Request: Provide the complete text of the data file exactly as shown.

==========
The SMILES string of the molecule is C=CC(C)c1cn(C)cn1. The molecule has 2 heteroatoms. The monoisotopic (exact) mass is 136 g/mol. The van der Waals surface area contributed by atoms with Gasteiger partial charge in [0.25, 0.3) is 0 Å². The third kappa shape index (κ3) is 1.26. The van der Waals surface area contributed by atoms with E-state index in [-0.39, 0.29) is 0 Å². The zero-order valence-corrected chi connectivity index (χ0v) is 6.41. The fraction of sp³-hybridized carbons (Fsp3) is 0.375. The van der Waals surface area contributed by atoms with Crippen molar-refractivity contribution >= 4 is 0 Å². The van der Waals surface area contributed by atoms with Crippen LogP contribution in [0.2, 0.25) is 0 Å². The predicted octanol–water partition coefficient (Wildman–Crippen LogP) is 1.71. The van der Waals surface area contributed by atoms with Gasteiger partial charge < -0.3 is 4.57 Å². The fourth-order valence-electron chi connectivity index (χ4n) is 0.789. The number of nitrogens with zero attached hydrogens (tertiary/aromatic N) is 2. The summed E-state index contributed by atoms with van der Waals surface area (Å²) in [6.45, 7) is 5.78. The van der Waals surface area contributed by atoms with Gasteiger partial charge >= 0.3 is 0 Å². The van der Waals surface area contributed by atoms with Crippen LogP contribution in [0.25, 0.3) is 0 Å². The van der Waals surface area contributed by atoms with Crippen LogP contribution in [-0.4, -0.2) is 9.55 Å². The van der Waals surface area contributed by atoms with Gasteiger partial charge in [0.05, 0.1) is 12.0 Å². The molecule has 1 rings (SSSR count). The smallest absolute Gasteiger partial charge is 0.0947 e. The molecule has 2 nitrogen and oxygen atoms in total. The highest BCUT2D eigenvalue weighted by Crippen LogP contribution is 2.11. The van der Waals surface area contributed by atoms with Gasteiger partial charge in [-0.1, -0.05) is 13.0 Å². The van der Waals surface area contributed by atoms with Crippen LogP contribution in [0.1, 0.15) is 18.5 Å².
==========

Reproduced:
The SMILES string of the molecule is C=CC(C)c1cn(C)cn1. The molecule has 2 heteroatoms. The monoisotopic (exact) mass is 136 g/mol. The van der Waals surface area contributed by atoms with Gasteiger partial charge in [0.25, 0.3) is 0 Å². The third kappa shape index (κ3) is 1.26. The van der Waals surface area contributed by atoms with E-state index in [-0.39, 0.29) is 0 Å². The zero-order valence-corrected chi connectivity index (χ0v) is 6.41. The fraction of sp³-hybridized carbons (Fsp3) is 0.375. The van der Waals surface area contributed by atoms with Crippen molar-refractivity contribution >= 4 is 0 Å². The van der Waals surface area contributed by atoms with Crippen LogP contribution in [0.2, 0.25) is 0 Å². The predicted octanol–water partition coefficient (Wildman–Crippen LogP) is 1.71. The van der Waals surface area contributed by atoms with Gasteiger partial charge < -0.3 is 4.57 Å². The fourth-order valence-electron chi connectivity index (χ4n) is 0.789. The number of nitrogens with zero attached hydrogens (tertiary/aromatic N) is 2. The summed E-state index contributed by atoms with van der Waals surface area (Å²) in [6.45, 7) is 5.78. The van der Waals surface area contributed by atoms with Gasteiger partial charge >= 0.3 is 0 Å². The van der Waals surface area contributed by atoms with Crippen LogP contribution in [0.25, 0.3) is 0 Å². The van der Waals surface area contributed by atoms with Crippen LogP contribution in [-0.4, -0.2) is 9.55 Å². The van der Waals surface area contributed by atoms with Gasteiger partial charge in [0.05, 0.1) is 12.0 Å². The molecule has 1 rings (SSSR count). The smallest absolute Gasteiger partial charge is 0.0947 e. The molecule has 2 nitrogen and oxygen atoms in total. The highest BCUT2D eigenvalue weighted by Crippen LogP contribution is 2.11. The van der Waals surface area contributed by atoms with Gasteiger partial charge in [-0.1, -0.05) is 13.0 Å². The van der Waals surface area contributed by atoms with Crippen LogP contribution in [0.1, 0.15) is 18.5 Å².